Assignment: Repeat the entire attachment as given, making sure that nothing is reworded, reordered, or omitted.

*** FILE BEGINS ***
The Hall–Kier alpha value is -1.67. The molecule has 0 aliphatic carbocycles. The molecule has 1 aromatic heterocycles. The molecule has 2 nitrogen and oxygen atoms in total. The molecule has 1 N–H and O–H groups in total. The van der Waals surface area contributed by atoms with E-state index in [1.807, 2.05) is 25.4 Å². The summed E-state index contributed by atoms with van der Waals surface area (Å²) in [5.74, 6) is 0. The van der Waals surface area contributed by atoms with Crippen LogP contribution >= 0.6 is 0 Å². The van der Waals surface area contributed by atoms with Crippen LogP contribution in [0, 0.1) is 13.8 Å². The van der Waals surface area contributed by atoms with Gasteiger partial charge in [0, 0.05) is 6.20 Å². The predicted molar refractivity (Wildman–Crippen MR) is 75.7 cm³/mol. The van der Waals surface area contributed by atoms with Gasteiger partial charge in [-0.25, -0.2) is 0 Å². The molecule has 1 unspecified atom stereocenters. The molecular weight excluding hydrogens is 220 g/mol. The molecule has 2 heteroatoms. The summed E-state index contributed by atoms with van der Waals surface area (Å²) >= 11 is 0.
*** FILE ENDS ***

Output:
The Hall–Kier alpha value is -1.67. The molecule has 0 aliphatic carbocycles. The molecule has 1 aromatic heterocycles. The molecule has 2 nitrogen and oxygen atoms in total. The molecule has 1 N–H and O–H groups in total. The van der Waals surface area contributed by atoms with E-state index in [1.807, 2.05) is 25.4 Å². The summed E-state index contributed by atoms with van der Waals surface area (Å²) in [5.74, 6) is 0. The van der Waals surface area contributed by atoms with Crippen LogP contribution >= 0.6 is 0 Å². The van der Waals surface area contributed by atoms with Crippen LogP contribution in [0, 0.1) is 13.8 Å². The van der Waals surface area contributed by atoms with Gasteiger partial charge in [0, 0.05) is 6.20 Å². The predicted molar refractivity (Wildman–Crippen MR) is 75.7 cm³/mol. The van der Waals surface area contributed by atoms with Gasteiger partial charge in [-0.25, -0.2) is 0 Å². The molecule has 1 unspecified atom stereocenters. The molecular weight excluding hydrogens is 220 g/mol. The molecule has 2 heteroatoms. The summed E-state index contributed by atoms with van der Waals surface area (Å²) >= 11 is 0.